Pelagic is among a handful of California researchers and biologists
compiling shark data that could prove integral to enacting strong protective
measures. Others include scientists at UC Davis; California State University,
Long Beach; Hopkins Marine Station at the Monterey Bay Aquarium; and the Point
Reyes Bird Observatory at the Farallon Islands.
Pelagic was one of the first to start ID tagging the 21 species of shark
that populate Monterey Bay, and has tagged more than 1,500 sharks since its
inception, according to Van Sommeran.
The tagging is instrumental in helping determine population counts and
learning about sharks' life history. Sharks tagged by Pelagic have been
recovered from Dana Point and the Channel Islands to Mexico. One blue shark
was discovered off the coast of Japan.
In addition, tissue samples taken while tagging have helped a researcher
at Southeastern University in Florida develop a DNA test that identifies where
shark fins on the global market are coming from. The test could be used to
help crack down on illegal finners.
Pelagic tags the sharks with a unique process that combines lures with
bait and avoids cages. At Aņo Nuevo, a seal-shaped piece of plywood is
attached to a fishing rod and cast out near the rocky hauls or landings used
by the roughly 8,000 elephant seals that populate the island from December to
Then a 15-pound slab of blubber is soaked in the water to add a scent to
accompany the lure. Within as little as a minute to as long as several hours a
great white shark will approach the lure, usually nudging it and occasionally
Crew members reel the lure in to get the shark within reach of a lance,
on whose tip sits a tag or biopsy instrument, and pierce the shark at the skin
behind its dorsal fin. The crew guides the animal by the nose to strategically
position it, hands inching dangerously close to the creature's mammoth jaws.
In the open sea, smaller sharks are lured with salmon or tuna, and then
scooped up with a long-handled sport fishing net.
The foundation's tracking of sharks sometimes resembles a real-life
version of the game "Submarine." In 1997, Pelagic attached acoustic
transmitters to great whites at Aņo Nuevo that allowed researchers to keep
simultaneous track of five sharks for 10 hours a day -- no small feat. The
transmitters, which emit radio signals, worked in conjunction with "sonobuoys"
-- buoys equipped with underwater microphones -- that detected the
transmitters' "ping-ping" whenever sharks came within range. Pelagic also
helped run the island-based computer station that recorded the transmitters'
How sharks hunt
The tracking shattered myths about shark behavior such as the belief that
great whites hunt only in the daytime. It also showed white sharks are
tactical hunters -- often ambushing seals -- as well as social animals who
like to hang out in shark cliques.
"(The study) never would have been done without them," Peter Klimley, the
UC Davis ichthyologist who led the study, said about Pelagic.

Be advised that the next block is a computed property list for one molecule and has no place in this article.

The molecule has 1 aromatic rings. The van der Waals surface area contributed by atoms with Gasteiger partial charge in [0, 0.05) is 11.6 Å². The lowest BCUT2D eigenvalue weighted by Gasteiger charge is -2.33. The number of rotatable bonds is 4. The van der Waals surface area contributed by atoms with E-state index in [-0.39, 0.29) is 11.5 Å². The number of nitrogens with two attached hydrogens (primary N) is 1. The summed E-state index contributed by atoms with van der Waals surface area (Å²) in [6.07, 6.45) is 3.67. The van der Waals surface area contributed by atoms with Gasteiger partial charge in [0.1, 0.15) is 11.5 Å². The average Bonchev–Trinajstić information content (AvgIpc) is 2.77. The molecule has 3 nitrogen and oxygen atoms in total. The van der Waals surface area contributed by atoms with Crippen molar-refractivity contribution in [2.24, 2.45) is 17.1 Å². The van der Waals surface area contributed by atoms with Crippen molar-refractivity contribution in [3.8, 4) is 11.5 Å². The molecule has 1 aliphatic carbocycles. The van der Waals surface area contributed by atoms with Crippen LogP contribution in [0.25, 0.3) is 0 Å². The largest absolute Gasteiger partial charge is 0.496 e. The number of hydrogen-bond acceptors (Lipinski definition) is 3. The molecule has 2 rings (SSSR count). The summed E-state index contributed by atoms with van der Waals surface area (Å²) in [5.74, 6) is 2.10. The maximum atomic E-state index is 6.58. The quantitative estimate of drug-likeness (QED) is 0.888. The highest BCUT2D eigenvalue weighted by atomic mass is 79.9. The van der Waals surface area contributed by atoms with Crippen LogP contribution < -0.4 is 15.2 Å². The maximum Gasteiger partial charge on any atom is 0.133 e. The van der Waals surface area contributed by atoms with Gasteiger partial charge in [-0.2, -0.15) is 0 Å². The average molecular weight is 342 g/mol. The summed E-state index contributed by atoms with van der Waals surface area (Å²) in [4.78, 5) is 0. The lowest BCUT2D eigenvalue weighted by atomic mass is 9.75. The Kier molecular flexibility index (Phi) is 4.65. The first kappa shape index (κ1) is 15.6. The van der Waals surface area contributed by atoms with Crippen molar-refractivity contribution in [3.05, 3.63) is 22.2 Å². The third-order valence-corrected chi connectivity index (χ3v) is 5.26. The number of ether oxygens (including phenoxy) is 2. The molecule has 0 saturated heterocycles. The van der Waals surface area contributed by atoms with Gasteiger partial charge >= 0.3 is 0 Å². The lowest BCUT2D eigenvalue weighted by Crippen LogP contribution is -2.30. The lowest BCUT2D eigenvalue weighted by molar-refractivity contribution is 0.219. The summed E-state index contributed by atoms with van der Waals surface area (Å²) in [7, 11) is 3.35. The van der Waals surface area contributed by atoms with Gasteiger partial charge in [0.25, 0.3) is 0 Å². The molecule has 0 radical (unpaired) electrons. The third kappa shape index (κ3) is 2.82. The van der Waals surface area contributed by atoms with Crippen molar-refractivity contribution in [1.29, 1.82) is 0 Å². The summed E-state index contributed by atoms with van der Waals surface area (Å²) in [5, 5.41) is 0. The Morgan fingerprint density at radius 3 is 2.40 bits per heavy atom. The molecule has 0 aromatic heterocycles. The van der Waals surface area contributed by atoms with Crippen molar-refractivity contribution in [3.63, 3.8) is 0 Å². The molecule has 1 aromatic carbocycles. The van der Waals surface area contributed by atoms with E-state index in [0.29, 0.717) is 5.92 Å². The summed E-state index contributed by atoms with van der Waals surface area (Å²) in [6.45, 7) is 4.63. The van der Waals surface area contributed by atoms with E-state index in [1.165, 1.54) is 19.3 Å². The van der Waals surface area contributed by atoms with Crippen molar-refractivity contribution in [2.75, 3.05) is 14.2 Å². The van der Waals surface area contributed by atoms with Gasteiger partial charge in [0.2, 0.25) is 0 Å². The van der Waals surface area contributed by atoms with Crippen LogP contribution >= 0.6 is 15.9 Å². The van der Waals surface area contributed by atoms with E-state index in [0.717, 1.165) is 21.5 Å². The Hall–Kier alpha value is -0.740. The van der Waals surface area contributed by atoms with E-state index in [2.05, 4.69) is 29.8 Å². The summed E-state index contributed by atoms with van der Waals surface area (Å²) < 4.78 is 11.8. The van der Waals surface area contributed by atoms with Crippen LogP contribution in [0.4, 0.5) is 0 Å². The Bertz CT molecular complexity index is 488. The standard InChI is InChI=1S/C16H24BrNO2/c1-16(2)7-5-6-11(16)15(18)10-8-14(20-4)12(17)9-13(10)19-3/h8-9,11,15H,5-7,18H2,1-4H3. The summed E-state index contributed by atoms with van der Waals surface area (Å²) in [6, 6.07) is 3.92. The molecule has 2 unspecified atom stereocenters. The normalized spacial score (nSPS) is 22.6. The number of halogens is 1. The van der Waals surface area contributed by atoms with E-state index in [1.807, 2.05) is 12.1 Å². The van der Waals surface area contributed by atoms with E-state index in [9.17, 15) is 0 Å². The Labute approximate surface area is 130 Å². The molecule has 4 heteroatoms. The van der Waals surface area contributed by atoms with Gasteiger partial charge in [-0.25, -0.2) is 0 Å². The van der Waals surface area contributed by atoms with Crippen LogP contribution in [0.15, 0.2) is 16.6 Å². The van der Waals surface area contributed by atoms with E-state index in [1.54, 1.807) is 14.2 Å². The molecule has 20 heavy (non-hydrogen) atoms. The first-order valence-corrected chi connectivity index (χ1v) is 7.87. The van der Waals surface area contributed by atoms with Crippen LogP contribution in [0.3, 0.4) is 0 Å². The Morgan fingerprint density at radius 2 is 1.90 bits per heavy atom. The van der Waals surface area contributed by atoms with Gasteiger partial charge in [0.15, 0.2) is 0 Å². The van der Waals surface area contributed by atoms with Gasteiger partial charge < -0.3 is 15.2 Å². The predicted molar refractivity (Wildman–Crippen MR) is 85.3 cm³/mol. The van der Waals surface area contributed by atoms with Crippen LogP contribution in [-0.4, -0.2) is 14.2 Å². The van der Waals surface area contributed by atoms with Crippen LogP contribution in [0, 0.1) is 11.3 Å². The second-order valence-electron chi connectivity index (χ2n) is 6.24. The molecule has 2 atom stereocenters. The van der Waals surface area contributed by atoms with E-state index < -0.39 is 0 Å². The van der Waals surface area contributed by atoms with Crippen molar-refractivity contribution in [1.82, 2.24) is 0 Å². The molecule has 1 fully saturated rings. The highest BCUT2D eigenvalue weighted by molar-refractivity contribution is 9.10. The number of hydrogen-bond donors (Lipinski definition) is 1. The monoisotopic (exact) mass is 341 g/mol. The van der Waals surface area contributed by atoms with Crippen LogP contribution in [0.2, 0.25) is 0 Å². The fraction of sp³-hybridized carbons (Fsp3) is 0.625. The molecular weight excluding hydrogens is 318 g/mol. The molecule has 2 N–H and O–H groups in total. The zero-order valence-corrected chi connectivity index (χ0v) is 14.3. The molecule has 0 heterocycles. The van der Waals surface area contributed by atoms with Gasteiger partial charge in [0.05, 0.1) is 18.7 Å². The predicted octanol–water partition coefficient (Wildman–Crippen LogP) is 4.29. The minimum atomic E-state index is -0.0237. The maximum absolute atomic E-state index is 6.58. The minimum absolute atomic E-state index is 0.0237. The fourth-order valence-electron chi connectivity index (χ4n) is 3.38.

Pelagic's satellite tagging has produced even more startling results. In
2000, the foundation, along with biologists at the Point Reyes Bird
Observatory, attached so-called "smart tags" to great whites that recorded
groundbreaking data about shark migration. The tags recorded snapshots of the
sharks' water depth, position, speed and more every two hours. The tags pop
off at programmed times and float to the surface, where satellites upload the
recorded data, which is in turn downloaded to land-based computers.
The research revealed that great whites, after leaving the California
coast in the winter, travel much vaster distances at far greater depths than
previously thought. Contrary to popular theory, which held that sharks spent
most of their time close to shore hunting seals and sea lions, smart tags
showed sharks traveling as far as Hawaii and to subtropical regions in the
eastern Pacific. The sharks often swam 1,000 feet or more below the water
surface and sometimes dove deeper than 2,000 feet, spending several months in
the open sea.
The new information, combined with future tracking, could be used to help
enact regulations protecting pupping grounds, as it suggests females may be
traveling to the eastern Pacific to give birth. Pelagic placed transmitters on
four more sharks last season and plans to target pregnant females this year.
Pelagic's success in the field has not come without controversy. Behind
the magazine spreads has boiled an academic feud that turns Van Sommeran's
cheeks red with anger whenever he speaks of it.
On one side stands Van Sommeran, a working-class stiff fighting for
legitimacy in academia, which refuses to take him seriously, he says. He
points as proof to the 2002 Nature article chronicling the results of the
smart tag study. The academic paper, written by researchers at Stanford
University and UC Santa Cruz, failed to even mention Pelagic's role in the
field, despite giving a co-authorship to Farallon biologists who played a
similar role. The issue is in litigation.
Klimley says Van Sommeran rightly bears a grudge.
"I think he did more work for (the Nature) paper than some who were an
author on it," said Klimley, who did not participate in the study. "I would
have included him (as coauthor) if I were senior author."
Grabbing for attention?
But Klimley also said that tagging a shark does not make Van Sommeran a
scientist, and faulted him for sometimes hogging the media and diverting
attention from the people who "really do the work."
"To be honest, Sean is not a researcher... he doesn't have the scientific
skills and hence has not published on his own," Klimley said. "Putting a tag
on a shark is a relatively easy thing to do."
Burney Le Boeuf, a UC Santa Cruz seal expert who participated in the
Nature study, refused to even comment on Van Sommeran's legitimacy as a
researcher, because Le Boeuf said he had nothing good to say about the matter.
With Van Sommeran not short on braggadocio -- he claims, for example,
he knows more about California sharks than anyone -- it's hard to know whose
side to take. Van Sommeran boasts "these Ph.D.s are sick of me proving them
wrong" and seems proud that "I've made enemies with everybody."
Whatever the case, most agree Van Sommeran deserves kudos for his work as
an advocate for shark conservation, said Klimley, who describes Van Sommeran
as a "folk hero" to local surfing and fishing communities.
"Sean's value is more as a promoter of shark research," he said. "Sean
has been a great popularizer of sharks and that's his strength, not as a
Van Sommeran plans to continue dedicating his life to the animal that
caught his fancy as a kid.
A man who thinks of humans "as these big fire-making mobs who run
buffalos over cliffs," Van Sommeran considers himself foremost an
environmentalist. But he admits he is also a man with a short attention span
who needs work that keeps him on his feet.
"I'm just so stoked to be living in such close quarters to such an
amazing creature. It helps to inspire me daily," he says, pausing for a sly
grin, "partially just to confound my foes."